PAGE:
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A weekend of real summer at Camp Wesson

The camp sponsored by City Councilman Herb J. Wesson Jr. allows 70 disadvantaged children to escape city life for three days in Griffith Park.

August 30, 2009|Gerrick D. Kennedy

Although many children are preparing to go back to school next week, 70 disadvantaged youths are being treated to a healthy dose of summer fun at a Griffith Park camp this weekend that offers first-time experiences such as archery and camping.

The three days at Camp Wesson are the highlight of Adrian Guzman's summer, he said.

"It's a lot of fun," said Adrian, a seventh-grader at Johnnie L. Cochran Jr. Middle School in Los Angeles. "I don't get to do things like this at home."

In its third year, the camp sponsored by Los Angeles Councilman Herb J. Wesson Jr. serves 8- to 12-year-old mainly African American and Latino boys and girls from Mid-City and South Los Angeles.

Adrian recounts with enthusiasm the activities he's participated in over the years: deep-sea fishing, swimming, even sleeping in a cabin.

Such experiences are designed to "be a totally new experience for these kids," Wesson said. "We want to get them out of their day-to-day environment and into the fresh air, where they can make new friends and learn to relate to others from different races and backgrounds."

Although temperatures were high and smoky air from wildfires could be seen from the camp, Wesson said he had no plans to cancel because the children would be housed in air-conditioned cabins and would have ample swimming time to stay cool.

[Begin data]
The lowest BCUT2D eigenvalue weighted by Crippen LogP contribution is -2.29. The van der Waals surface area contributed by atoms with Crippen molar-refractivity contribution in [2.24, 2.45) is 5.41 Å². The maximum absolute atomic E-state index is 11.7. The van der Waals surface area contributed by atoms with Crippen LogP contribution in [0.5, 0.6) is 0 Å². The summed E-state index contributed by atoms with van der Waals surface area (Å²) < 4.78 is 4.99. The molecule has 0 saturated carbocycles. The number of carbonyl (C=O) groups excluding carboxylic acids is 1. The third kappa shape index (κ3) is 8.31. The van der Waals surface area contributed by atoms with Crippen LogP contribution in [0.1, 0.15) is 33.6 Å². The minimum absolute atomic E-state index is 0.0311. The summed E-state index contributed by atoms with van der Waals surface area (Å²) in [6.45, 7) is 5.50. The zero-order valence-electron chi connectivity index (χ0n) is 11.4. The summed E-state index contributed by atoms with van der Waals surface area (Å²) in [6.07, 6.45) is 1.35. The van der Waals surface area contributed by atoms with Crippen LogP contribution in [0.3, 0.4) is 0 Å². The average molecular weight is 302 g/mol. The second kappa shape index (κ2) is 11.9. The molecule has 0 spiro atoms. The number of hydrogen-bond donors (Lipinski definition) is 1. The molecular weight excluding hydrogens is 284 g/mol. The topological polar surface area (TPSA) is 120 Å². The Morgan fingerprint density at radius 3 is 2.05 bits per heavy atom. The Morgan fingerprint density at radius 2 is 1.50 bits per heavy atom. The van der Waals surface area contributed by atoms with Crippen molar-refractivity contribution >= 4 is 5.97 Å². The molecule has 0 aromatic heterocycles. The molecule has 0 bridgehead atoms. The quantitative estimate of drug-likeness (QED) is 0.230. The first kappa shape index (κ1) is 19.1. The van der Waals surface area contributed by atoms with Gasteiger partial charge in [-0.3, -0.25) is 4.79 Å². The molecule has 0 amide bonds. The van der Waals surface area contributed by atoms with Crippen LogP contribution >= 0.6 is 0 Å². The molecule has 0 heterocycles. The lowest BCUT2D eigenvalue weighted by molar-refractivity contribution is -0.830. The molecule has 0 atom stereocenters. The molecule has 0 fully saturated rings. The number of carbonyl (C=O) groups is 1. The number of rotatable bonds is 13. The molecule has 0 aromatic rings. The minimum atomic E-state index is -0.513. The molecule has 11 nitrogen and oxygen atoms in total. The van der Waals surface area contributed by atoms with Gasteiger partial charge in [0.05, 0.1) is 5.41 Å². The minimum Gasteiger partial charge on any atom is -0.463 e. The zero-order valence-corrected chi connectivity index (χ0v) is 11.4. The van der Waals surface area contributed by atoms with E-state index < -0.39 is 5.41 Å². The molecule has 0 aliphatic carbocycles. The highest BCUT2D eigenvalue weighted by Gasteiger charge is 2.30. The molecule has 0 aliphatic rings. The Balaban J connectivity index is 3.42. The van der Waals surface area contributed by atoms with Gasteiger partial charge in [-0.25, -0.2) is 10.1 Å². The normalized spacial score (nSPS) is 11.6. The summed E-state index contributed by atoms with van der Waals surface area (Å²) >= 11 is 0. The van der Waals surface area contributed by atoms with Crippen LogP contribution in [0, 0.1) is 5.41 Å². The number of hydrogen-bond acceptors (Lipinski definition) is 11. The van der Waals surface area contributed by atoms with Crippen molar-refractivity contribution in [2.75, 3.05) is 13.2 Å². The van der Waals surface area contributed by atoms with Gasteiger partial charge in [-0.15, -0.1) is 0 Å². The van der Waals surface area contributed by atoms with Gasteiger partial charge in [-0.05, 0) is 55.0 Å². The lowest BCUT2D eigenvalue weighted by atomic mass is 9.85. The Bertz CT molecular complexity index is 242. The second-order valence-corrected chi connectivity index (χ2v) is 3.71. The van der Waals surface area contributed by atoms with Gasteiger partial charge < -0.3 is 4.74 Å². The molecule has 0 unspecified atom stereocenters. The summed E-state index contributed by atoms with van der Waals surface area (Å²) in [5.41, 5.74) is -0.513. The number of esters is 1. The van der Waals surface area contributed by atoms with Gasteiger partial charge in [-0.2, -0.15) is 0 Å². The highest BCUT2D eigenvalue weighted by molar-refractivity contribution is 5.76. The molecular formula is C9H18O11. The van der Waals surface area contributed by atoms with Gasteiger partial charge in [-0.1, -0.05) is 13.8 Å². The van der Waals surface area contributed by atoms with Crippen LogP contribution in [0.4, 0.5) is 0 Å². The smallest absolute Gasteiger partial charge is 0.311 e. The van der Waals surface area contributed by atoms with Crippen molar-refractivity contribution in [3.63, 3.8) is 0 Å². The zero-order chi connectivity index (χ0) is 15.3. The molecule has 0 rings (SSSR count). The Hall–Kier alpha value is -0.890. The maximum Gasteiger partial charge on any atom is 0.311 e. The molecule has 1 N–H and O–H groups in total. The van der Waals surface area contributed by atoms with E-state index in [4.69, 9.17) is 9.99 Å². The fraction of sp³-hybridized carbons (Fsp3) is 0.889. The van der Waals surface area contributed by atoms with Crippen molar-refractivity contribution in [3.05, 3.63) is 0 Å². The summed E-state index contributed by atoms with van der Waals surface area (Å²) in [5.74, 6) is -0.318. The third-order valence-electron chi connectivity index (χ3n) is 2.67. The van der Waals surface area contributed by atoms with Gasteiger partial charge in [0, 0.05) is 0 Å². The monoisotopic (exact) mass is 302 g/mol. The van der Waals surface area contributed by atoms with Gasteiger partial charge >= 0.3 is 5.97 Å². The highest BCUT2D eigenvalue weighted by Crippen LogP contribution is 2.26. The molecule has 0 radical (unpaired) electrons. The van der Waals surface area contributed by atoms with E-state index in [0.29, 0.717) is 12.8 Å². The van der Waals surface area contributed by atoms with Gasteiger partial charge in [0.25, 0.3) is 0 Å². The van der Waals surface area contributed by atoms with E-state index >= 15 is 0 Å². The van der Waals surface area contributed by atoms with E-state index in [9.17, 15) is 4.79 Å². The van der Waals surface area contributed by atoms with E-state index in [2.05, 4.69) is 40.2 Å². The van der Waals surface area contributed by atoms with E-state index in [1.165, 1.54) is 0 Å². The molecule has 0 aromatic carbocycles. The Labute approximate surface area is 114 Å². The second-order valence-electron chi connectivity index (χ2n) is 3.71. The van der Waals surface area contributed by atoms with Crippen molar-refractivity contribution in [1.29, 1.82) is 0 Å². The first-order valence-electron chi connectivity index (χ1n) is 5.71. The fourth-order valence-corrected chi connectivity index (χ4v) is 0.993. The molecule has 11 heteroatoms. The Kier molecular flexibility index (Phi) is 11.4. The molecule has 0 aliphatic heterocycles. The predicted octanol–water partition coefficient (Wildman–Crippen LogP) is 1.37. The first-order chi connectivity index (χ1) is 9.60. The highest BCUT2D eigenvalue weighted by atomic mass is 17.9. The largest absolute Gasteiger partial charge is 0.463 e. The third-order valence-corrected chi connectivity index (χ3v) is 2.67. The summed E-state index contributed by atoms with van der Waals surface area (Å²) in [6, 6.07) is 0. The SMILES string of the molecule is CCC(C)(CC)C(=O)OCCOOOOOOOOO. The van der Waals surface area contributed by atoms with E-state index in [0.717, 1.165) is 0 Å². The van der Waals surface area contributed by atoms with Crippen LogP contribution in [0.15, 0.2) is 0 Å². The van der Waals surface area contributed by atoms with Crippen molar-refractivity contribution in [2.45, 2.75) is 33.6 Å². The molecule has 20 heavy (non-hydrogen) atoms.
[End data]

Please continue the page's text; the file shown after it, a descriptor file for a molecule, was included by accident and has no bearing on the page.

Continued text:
"For some of these guys, this is the only vacation they have," Wesson said as he kept a watchful eye on campers in the pool. "But this is also a respite for parents who never get the chance to spend time alone."

Camp Wesson is part of Project SAVE, a gang intervention initiative that offers an array of recreational activities typically unavailable to low-income children.

Keith Parker, a case manager for Project SAVE, said that although the camp lasts only three days, it offers a much-needed change of scenery for the children.

"There are no gunshots, there are no helicopters, there is none of the fighting," Parker said. "They can be kids. They don't have to look over their shoulders. It gives them hope."

Parker said the campers are often the younger siblings of the teenagers he tries to get out of gang life.

He said he enjoys being able to give the children an alternative view of the city, away from gang violence or broken homes.

Each child is given everything needed for the weekend, including clothes and swimsuits, so no one will be left out if parents can't afford such things.

Wesson said community donations and fundraising paid the cost of the entire trip, which he estimated at $40,000 to $45,000.

Denis Franco, an 11-year-old from Koreatown, said he decided to take a chance on going to the camp last year when one of his mother's clients offered to sign him up.

It was his first time at a summer camp, and he liked it so much that he wanted to go back.

"I love the nature. It's spiritual," Denis said. "I love plants, but it's just too difficult to plant them where I live. I like Mother Nature; the only thing that freaks me out are the creatures."

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gerrick.kennedy@latimes.com

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